Before the advent of electric lighting, Earth’s inhabitants were treated to a nightly display of illumination from the Milky Way galaxy. The brilliant wash of stars splashed across the night sky provided dazzling inspiration for the early Egyptians, who likened it to a “pool of cow’s milk,” and for the Hindu poets, who saw the mass of stars as a dolphin swimming through the sky. However, nightly viewings of our galaxy have largely become a thing of the past, as light pollution now obscures the Milky Way from 80 percent of Americans, and one-third of the world's population as a whole.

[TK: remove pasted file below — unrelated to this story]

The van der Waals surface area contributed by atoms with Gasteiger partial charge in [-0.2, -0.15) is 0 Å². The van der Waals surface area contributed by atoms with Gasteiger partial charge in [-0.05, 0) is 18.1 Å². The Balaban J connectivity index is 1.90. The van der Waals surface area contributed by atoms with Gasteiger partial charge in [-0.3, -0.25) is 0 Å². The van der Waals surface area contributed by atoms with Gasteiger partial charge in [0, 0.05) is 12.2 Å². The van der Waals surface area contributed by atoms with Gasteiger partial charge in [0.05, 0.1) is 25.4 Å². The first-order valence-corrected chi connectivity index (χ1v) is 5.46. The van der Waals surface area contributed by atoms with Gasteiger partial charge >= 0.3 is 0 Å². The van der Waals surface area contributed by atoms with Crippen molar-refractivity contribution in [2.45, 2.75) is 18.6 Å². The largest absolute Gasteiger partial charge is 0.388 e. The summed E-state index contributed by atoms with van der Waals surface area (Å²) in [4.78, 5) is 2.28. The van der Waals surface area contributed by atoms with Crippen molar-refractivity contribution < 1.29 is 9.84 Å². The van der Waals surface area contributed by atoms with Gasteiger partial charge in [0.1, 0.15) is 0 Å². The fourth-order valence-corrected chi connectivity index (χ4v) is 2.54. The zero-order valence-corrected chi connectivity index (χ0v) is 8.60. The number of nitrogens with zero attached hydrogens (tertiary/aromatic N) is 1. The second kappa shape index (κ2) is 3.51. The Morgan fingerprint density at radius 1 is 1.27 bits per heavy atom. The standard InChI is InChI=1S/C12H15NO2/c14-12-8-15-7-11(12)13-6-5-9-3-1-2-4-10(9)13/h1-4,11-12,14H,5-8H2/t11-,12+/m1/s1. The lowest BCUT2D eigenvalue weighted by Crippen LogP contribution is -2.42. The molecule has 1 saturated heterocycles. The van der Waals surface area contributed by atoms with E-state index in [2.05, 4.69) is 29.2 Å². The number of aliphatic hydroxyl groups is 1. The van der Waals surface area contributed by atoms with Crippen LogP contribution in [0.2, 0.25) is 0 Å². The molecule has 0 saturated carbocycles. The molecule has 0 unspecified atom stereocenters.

Back when the stars came out at night:
- Research by Italian and American scientists -- published in the journal Science Advances in 2016 -- produced the most accurate assessment yet of the global impact of light pollution.
- “We’ve got whole generations of people in the U.S. who have never seen the Milky Way,” said scientist Chris Elvidge. “It’s a big part of our connection to the cosmos, and it’s been lost.”
- Light pollution is extensive in countries such as Singapore, Italy, and South Korea. Canada and Australia still have relatively extensive "dark sky" areas.